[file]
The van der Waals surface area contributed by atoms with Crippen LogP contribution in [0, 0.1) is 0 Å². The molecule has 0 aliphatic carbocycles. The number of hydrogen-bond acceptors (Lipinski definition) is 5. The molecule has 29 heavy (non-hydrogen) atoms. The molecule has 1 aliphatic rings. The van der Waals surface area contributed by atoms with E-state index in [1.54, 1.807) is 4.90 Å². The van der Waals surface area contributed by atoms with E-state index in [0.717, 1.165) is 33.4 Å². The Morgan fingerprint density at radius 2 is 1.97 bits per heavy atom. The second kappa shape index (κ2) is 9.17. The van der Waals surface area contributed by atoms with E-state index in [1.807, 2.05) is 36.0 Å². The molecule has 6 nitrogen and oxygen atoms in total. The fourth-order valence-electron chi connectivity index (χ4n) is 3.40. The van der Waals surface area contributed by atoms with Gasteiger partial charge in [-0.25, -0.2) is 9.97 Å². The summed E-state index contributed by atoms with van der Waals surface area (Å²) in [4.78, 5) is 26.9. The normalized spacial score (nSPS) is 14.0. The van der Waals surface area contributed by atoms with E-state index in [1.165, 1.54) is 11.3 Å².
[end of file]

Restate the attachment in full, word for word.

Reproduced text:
The van der Waals surface area contributed by atoms with Crippen LogP contribution in [0, 0.1) is 0 Å². The molecule has 0 aliphatic carbocycles. The number of hydrogen-bond acceptors (Lipinski definition) is 5. The molecule has 29 heavy (non-hydrogen) atoms. The molecule has 1 aliphatic rings. The van der Waals surface area contributed by atoms with E-state index in [1.54, 1.807) is 4.90 Å². The van der Waals surface area contributed by atoms with E-state index in [0.717, 1.165) is 33.4 Å². The Morgan fingerprint density at radius 2 is 1.97 bits per heavy atom. The second kappa shape index (κ2) is 9.17. The van der Waals surface area contributed by atoms with E-state index in [1.807, 2.05) is 36.0 Å². The molecule has 6 nitrogen and oxygen atoms in total. The fourth-order valence-electron chi connectivity index (χ4n) is 3.40. The van der Waals surface area contributed by atoms with Gasteiger partial charge in [-0.25, -0.2) is 9.97 Å². The summed E-state index contributed by atoms with van der Waals surface area (Å²) in [4.78, 5) is 26.9. The normalized spacial score (nSPS) is 14.0. The van der Waals surface area contributed by atoms with E-state index in [1.165, 1.54) is 11.3 Å².